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their duties, without an appeal to the puerile ambition, engendered by rank in classes, and prizes and medals, and other such rewards of merit. It is doubtful whether these even promote good scholarship in the general, and it is certain that they engender strife and envy, if not hatred, and tend also to lower the proper self-respect of all who are influenced by them. The proper stimulants to study are not medals, or position in class, or prizes, but the gratification produced by an enlarged acquaintance with truth, and by the greater influence for good thereby produced. Experiment in this University has demonstated, to the entire satisfaction of the Faculty, many of whom have been professors and instructors in Colleges where the other system was practiced, that the method pursued in this University produces the best general scholarship, and is inexpressibly more valuable in its moral influence upon the students.
We do not, therefore, ask the liberal friends of education in this State to establish prizes or scholarships for us, to stimulate a few to extraordinary efforts, and to discourage the many. We should be reluctant to accept any such gift, but we should be pleased to receive a fund for the endowment, in part or in whole, of the Museum, or Library, or Observatory, or for the endowment of any Professorship, or for any legitimate purpose of advantage to the University.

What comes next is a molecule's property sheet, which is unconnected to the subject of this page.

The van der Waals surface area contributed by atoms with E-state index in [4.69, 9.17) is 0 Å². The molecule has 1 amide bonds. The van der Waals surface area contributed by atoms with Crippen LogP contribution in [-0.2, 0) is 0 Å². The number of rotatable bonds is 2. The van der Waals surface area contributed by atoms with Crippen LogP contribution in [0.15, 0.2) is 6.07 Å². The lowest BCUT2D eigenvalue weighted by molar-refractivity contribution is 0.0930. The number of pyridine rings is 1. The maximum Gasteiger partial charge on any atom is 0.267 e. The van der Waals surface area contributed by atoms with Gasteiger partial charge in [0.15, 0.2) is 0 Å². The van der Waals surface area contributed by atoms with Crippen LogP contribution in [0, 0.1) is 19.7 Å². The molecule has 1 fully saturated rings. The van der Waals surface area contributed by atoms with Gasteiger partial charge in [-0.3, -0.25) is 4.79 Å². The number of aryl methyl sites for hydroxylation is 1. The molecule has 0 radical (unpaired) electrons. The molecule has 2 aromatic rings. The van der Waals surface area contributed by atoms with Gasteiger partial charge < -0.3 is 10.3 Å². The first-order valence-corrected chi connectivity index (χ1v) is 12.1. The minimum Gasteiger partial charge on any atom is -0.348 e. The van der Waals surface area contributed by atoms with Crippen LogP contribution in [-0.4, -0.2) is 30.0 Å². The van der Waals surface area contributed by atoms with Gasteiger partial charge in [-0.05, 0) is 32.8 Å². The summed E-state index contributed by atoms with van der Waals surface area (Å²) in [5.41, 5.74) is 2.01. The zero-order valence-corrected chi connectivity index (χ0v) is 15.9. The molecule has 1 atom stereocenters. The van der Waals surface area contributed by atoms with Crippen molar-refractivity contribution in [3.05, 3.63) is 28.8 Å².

Many of our students, in all the Departments, are from other States. So large now is the attendance, that we have been obliged to increase the number of our recitation and lecture rooms, and enlarge them, increase the number of our instructors, and in many ways greatly add to our expenses. It is, therefore, proper that the fees charged for incidental expenses should be made to cover the actual expenditures.
The Departments of Medicine and Surgery, and of Law, have both been remarkably successful during the year. A fourth Professorship in the Department of Law has been formally established, rendered necessary by the great number of students.
We boldly assert that nowhere in the country has a more economical use of funde, for educational purposes, been made, than in this State institution. While others seem to be surprised at its success, we would express our profound gratitude to a superintending Providence, which has thus far guided us, and we cherish the hope that the State, which has really done so little by the way of contributing money, and so much by its wise watch-care over the institution, will yet 'make creditable contributions to its support, and that the time is not far distant when, as in the case of many other American Colleges, liberal friends shall contribute largely for its improvement and support.
E. O. HAVEN, September 25th, 1866.
STATEMENT OF OPERATIONS IN THE MUSEUM, IN THE DEPARTMENT OF GEOLOGY ZOOLOGY, AND BOTANY,” AND THE DEPARTMENT OF
ETHNOLOGY AND RELICS," FOR THE YEAR ENDING 20TH SEPTEMBER, 1866. Rev. E. O. Haven, D.D., LL. D., President of the University :
SIR--The growth of the Museum during the past year, in the Department of Geology, Zoology and Botany, has been unusually gratifying. The additions have been as follows:
By a resolution of the Board of Regents, adopted September 26th, 1865, $300 were appropriated to enable Dr. C. Rominger to make additions to the geological collection. The money has been expended as ordered, and Dr. Rominger, as Assistant Curator in this department, has cleaned, arranged and mounted the specimens, and placed them in cases in the Museum. The following is a summary of the collections made under this appropriation: 1. From the Hudson River Group, of Richmond,
Ind., besides several large slabs, composed
20 species. 2. From the Hudson River Group, of Madison, Ind.,.....
28 species. 3. From the Clinton Group, of Dandas, C. W., and Rochester, N. Y.,.......
10 4. From the Niagara Group, of Waldron, Ind.,.. 40 5. From the Niagara Group, at Charleston Landing, Ind.,....
12 6. From the Lower Heldeberg Group, of N. Y.,